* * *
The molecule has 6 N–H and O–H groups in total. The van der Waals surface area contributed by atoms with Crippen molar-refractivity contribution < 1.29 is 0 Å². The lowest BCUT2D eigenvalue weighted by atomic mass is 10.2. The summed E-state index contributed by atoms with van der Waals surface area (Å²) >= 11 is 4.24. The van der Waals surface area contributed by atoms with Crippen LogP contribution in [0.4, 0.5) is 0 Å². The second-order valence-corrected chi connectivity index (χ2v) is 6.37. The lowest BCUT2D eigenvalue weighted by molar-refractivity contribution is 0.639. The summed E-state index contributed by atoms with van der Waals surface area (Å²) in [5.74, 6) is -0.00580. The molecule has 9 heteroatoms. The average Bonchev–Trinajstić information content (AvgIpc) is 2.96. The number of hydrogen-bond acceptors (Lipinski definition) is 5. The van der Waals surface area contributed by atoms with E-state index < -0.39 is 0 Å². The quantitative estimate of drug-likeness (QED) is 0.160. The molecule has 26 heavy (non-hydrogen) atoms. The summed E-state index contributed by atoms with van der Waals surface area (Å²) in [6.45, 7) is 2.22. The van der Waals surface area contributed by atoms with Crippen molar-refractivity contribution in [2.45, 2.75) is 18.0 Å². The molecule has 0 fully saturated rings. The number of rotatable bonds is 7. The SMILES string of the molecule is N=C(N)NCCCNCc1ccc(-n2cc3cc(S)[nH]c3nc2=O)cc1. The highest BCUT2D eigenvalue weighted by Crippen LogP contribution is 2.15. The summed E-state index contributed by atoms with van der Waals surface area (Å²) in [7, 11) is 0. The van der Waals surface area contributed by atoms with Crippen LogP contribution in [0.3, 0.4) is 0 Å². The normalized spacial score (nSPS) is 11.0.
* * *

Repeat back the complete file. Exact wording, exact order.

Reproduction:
The molecule has 6 N–H and O–H groups in total. The van der Waals surface area contributed by atoms with Crippen molar-refractivity contribution < 1.29 is 0 Å². The lowest BCUT2D eigenvalue weighted by atomic mass is 10.2. The summed E-state index contributed by atoms with van der Waals surface area (Å²) >= 11 is 4.24. The van der Waals surface area contributed by atoms with Crippen LogP contribution in [0.4, 0.5) is 0 Å². The second-order valence-corrected chi connectivity index (χ2v) is 6.37. The lowest BCUT2D eigenvalue weighted by molar-refractivity contribution is 0.639. The summed E-state index contributed by atoms with van der Waals surface area (Å²) in [5.74, 6) is -0.00580. The molecule has 9 heteroatoms. The average Bonchev–Trinajstić information content (AvgIpc) is 2.96. The number of hydrogen-bond acceptors (Lipinski definition) is 5. The van der Waals surface area contributed by atoms with E-state index < -0.39 is 0 Å². The quantitative estimate of drug-likeness (QED) is 0.160. The molecule has 26 heavy (non-hydrogen) atoms. The summed E-state index contributed by atoms with van der Waals surface area (Å²) in [6.45, 7) is 2.22. The van der Waals surface area contributed by atoms with Crippen molar-refractivity contribution in [2.45, 2.75) is 18.0 Å². The molecule has 0 fully saturated rings. The number of rotatable bonds is 7. The SMILES string of the molecule is N=C(N)NCCCNCc1ccc(-n2cc3cc(S)[nH]c3nc2=O)cc1. The highest BCUT2D eigenvalue weighted by Crippen LogP contribution is 2.15. The summed E-state index contributed by atoms with van der Waals surface area (Å²) in [7, 11) is 0. The van der Waals surface area contributed by atoms with Crippen LogP contribution in [0.3, 0.4) is 0 Å². The normalized spacial score (nSPS) is 11.0.